Chris Rahe
Public Relations Manager
Jeremy Kauffman
Mim Shirk
President/CEO, Anabaptist Providers Group
Ally Lawton*
Administrative Coordinator
Diana Podmarkova
Administrative Coordinator, Anabaptist Providers Group

* Was on staff in 2020

2020 MHS Board


Valerie G. Rempel, Ph.D.​,
Board Chair
Dean of the Biblical Seminary and Vice President, Fresno Pacific University
Fresno, California
Edward (Ed) Brubaker,
Board Vice Chair
CEO, Living Branche
Lansdale, Pennsylvania
Jenifer (Jen) Foster,
Governance Committee Chair
Executive Director, Central California Mennonite Residential Services
Fresno, California
Kerry Hoke,
Chair of Commission for Sponsorship
Director of Pastoral Ministries, Messiah Lifeways
Mechanicsburg, Pennsylvania
Jodie Smiley,
Chair, MHS Consulting Board
Executive Director, Paxton Ministries
Harrisburg, Pennsylvania
James Krehbiel
CEO, Bluestem Communities
Hesston, Kansas
Mark Leinbach
Executive Director, Spring Haven
Dundee, Ohio
Larry Miller,
Chair of Finance Committee
Retired, Former CEO, Everence
Harrisonburg, Virginia
Maribel Ramirez Hinojosa
Clinical Psychologist
College Station, Texas
Don Tyson
Professor of Nursing, Eastern Mennonite University
Harrisonburg, Virginia


Medical Expense Plan (MEP)

The Medical Expense Plan (MEP) is a self-funded church plan sponsored by MHS since the mid-1980s and is available to qualified MHS members. The plan encourages member organizations to work together to improve employee health and manage medical expenses.

Our goal is to provide cost-effective employee health benefits to organizations that share common beliefs about stewardship, mutual aid, and community. MHS members seeking a fresh perspective on health insurance are encouraged to consider this plan, where members share cost and responsibility as owners of the MEP.

MEP Financial Distribution to Members

If shared risk claims are lower than expected, employers are eligible to receive distributions of unused funds. Employers benefit from favorable claims experience.

$2,695,000 in medical premium surplus was distributed back to MEP member organizations in 2020.

$140,000 in dental premium surplus was distributed back to MEP member organizations in 2020.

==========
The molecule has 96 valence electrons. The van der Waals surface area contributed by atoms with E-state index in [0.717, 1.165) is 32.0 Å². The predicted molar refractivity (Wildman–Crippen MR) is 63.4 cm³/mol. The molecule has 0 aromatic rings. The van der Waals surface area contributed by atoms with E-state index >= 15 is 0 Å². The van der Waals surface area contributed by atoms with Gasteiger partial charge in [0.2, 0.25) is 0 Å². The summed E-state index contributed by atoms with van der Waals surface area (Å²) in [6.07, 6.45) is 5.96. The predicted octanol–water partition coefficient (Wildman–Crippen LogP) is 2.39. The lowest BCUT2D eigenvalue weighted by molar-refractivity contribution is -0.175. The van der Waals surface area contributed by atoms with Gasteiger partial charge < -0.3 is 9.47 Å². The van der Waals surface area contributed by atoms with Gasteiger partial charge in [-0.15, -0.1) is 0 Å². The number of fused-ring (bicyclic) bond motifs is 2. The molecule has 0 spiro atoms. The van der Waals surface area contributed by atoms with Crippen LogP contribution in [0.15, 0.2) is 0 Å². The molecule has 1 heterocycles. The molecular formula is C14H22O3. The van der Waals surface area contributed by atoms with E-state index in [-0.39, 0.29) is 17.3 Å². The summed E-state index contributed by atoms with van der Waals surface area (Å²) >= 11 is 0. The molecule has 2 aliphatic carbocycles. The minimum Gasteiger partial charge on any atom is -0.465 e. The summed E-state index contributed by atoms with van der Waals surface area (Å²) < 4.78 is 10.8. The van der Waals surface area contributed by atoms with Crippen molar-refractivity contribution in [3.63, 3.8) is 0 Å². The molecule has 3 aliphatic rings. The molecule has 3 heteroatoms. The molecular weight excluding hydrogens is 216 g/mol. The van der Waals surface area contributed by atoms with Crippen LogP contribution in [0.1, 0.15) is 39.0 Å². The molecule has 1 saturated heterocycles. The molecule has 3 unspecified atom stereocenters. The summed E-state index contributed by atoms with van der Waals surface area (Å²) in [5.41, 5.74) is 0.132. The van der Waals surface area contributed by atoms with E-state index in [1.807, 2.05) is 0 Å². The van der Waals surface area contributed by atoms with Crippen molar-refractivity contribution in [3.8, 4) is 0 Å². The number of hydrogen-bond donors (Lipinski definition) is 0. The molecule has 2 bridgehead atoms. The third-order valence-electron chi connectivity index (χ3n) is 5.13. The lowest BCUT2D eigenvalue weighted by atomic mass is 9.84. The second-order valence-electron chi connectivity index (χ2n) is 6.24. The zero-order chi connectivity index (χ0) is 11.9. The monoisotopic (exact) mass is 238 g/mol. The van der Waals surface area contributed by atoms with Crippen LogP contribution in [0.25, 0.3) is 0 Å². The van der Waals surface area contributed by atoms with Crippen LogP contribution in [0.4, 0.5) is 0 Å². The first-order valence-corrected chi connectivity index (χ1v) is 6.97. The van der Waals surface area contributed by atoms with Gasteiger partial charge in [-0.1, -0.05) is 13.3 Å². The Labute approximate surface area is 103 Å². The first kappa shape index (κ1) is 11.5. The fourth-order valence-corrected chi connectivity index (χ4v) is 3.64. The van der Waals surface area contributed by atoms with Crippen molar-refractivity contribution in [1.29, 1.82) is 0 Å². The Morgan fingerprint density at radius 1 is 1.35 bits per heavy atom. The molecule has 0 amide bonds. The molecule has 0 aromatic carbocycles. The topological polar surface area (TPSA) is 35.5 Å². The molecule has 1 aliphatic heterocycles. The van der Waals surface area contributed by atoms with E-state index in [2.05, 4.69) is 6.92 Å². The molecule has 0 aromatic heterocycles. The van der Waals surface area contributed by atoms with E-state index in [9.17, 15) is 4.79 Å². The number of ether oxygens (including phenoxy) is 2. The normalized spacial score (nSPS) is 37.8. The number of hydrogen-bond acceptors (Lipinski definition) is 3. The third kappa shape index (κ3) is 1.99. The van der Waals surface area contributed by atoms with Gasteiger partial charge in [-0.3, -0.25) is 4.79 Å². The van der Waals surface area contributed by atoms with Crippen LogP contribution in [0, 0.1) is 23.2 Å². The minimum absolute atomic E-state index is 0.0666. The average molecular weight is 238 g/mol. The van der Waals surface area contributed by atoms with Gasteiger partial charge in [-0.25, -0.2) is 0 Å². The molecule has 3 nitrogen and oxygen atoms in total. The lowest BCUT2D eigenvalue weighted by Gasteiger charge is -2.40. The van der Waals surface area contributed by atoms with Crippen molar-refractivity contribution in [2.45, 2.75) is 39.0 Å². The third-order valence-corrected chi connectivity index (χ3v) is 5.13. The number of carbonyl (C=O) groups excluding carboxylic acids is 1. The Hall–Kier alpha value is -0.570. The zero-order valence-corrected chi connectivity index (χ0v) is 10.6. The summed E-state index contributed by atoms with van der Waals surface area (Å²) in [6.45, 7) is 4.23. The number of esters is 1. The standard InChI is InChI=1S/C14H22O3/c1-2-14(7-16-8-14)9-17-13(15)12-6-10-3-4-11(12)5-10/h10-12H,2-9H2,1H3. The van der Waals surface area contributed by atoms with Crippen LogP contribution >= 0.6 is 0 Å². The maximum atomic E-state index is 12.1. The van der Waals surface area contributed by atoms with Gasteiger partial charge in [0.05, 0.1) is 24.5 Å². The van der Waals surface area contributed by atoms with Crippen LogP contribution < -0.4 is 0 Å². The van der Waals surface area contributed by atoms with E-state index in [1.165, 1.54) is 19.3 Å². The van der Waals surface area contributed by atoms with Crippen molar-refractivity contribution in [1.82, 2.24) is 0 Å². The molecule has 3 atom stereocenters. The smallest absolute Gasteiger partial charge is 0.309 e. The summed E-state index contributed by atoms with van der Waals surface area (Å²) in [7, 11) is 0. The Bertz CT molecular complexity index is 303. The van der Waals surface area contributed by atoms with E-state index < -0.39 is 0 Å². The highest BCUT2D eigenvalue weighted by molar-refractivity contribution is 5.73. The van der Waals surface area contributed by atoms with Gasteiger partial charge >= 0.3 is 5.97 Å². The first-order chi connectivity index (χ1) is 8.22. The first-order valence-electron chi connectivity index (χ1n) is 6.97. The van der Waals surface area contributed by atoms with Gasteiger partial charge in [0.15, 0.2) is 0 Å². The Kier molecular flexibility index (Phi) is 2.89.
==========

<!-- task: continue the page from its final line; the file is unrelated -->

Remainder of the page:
MEP provided 2,894 people with medical coverage and 1,107 people with dental coverage in 2020.


Peace Church Insurance Programs

Peace Church Insurance programs are a group of member-owned insurance programs for members of MHS, Fellowship of Brethren Homes and Friends Services Alliance.

Peace Church Health Insurance Program (PCHIP)

PCHIP is a member-owned employee medical benefits program developed by Peace Church organizations to provide an employee medical benefits program superior to their previous health insurance programs.

PCHIP launched in 2013 and produces financial return on premiums paid in and positive human returns with growing engagement in wellness and health risk management initiatives.

PCHIP covered approximately 2,800 people in 2020 and total Subscribers Savings Account (SSA) allocations are about $2.8 million to date.

Peace Church Property Insurance Trust (PCPIT)

The PCPIT is a fully insured group program offering property, automobile and crime coverages for Peace Church aging services organizations. PCPIT is available to aging services members of MHS, the Fellowship of Brethren Homes and Friends Services Alliance.

Peace Church Risk Retention Group (PCRRG)

PCRRG is a member-owned provider of general and professional liability insurance for Peace Church aging services organizations. A member-elected board engages qualified professionals to provide management and day to day functions. Costs are stabilized through proactive risk management.

PCRRG had total cash dividends of $19,217,734 and a total amount allocated to SSA’s of $14,345,794.

Peace Church Workers Safety Program (PCWSP)

PCWSP is a member-owned, self-insured workers compensation program offered to Peace Church-related organizations. Available to Peace Church organizations with workers compensation premiums of at least $50,000 and a willingness to participate in the member commitments to make the program successful.

PCWSP total premium is approximately $3.6M and the total SSA allocation to date is $1.8M.


Care Purchasing Services (CPS)

MHS membership grants access to this Group Purchasing Organization. Even employees of our 37 participating member organizations can take advantage of many discounts.

MHS Members saved a total of $114,847 in 2020.

32 member organizations participated.

Average savings per participating MHS member was $3,589.


Financial Report

2020 Financial Summary

Consolidated Statement of Financial Position
December 31, 2020
Cash and investments $1,485,902
Accounts receivable and prepaid expenses $135,546
Equipment, net $9,991
Total Assets $1,631,439
Total liabilities $218,249
Net Assets  
Without donor restrictions $892,097
With donor restrictions $521,093
Total net assets $1,413,190
Total liabilities and net assets $1,631,439
Consolidated Statement of Activities
Year ended December 31, 2020
Consulting fees $1,168,500
Member services and contracts $774,841
Total revenue $1,943,341
Consulting fees $683,405
Member services and contracts $904,166
Total expenses $1,587,571
Operating income $355,770
Investment gains $85,952
Increase in net assets $441,722